In Example # 2, we add zoomLevel as a property of the MapboxGL.MapView, and set it to “1”. Now we see a map in our emulator. Unfortunately, though, we are in the middle of the Atlantic Ocean, which is probably not where we want to be. Okay, so let’s take care of that by setting the centerCoordinate property.

Example # 3 – Setting the centerCoordinate property

In Example # 3, we set the centerCoordinate of the MapboxGL.MapView, to the const “columbusCircleCoordinates“. This is an array that contains the latitude and longitude of Columbus Circle in New York City. So this has forced the map to render a specific location on earth, ensuring that everyone sees the same thing when they start the application.


So, MapBox clearly wants you to use to their product, as evidenced by how easy they make it to spin-up a map in your application. Their react-native-mapbox-gl module extends this facility to React Native applications. Now the key to rendering a map is the MapboxGL.MapView. So just be sure to set the centerCoordinate property to valid coordinates in an array (i.e. a set of latitude and longitude values for some place on earth).

Now, as you can well imagine, this article merely scratches the surface of what’s possible. My goal here was to simply provide a very high-level explanation of how to render a MapBox map in your React Native application. I recommend this SDK. There is a fairly robust set of properties and methods here that really makes your maps come alive.

Getting Started with the Google Maps JavaScript API – Part III: Adding an Event Listener


Google Maps LogoAdding an event listener to your map is much like using the addEventListener() method on a DOM element.

In Part II of this article, we learned how to add a marker to a Google Map. In Part III of this article, we will learn how to add an event listener to the map. The google.maps object has an event object. One of that object’s methods is called “addListener()”. It’s not too different from the .addEventListener() method that is used to add an event handler to a DOM element in a web page. The google.maps.event.addListener() method takes three arguments:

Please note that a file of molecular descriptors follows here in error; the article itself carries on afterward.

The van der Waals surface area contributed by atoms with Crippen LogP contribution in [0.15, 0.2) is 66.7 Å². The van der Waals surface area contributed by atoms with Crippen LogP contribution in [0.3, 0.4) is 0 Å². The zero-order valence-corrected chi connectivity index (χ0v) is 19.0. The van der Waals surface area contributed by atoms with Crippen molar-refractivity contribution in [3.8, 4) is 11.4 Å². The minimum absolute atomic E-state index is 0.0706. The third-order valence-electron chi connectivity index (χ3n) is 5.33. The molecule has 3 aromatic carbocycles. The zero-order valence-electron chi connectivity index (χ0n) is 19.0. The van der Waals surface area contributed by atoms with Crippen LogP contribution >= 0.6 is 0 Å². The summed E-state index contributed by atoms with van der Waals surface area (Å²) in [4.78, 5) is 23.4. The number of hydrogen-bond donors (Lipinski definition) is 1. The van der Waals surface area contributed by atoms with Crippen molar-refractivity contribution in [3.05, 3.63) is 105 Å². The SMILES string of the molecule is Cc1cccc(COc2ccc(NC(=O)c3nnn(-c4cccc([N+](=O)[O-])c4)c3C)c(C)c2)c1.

• A target
  • An event
  • A callback

The callback can be a reference to a function declaration (or function expression), or an anonymous function. Inside of the callback, you respond to the user’s click.

Example # 1

In Example # 1, we used the the google.maps.event.addListener() method to set up an event handler for when the user clicks the marker on our map. Since we are building upon the demo from Parts I & II of this article, we pass-in “marker” as the first argument, which is a variable we created earlier, that represents an instance of the Marker() object.

Example # 2

In Example # 2, we instantiate the InfoWindow() constructor. The InfoWindow object is a pretty cool feature that provides abstraction for creating a great looking message window on the map. It takes care of rendering the message graphic, positioning it, and adds a nice touch with a shadow. We pass-in an object with the property: “content”. The value of that property is what will be shown in an info window when the user clicks the marker. We then call the open() method of the InfoWindow instance, passing-in the map and the marker as arguments. The open() method needs those objects in order to know where and how to display itself.

Example # 3

In Example # 3, we expand our event handler a bit. In addition to showing the info Window, we also switch the map to Satellite view, zoom it in, and make sure it is centered on the user’s location.

Here is the link for this article’s working demo:


In this article we learned how to add an event listener to a Google Map. We discussed the google.maps.event.addListener() method, how to instantiate the InfoWindow() constructor, and how to show an info window.

Helpful Links for Adding an Event Listener to a Google Map

Getting Started with the Google Maps JavaScript API – Part II: Adding a Marker


Google Maps LogoMuch as with the map, creating a marker is done by instantiating the Marker() constructor.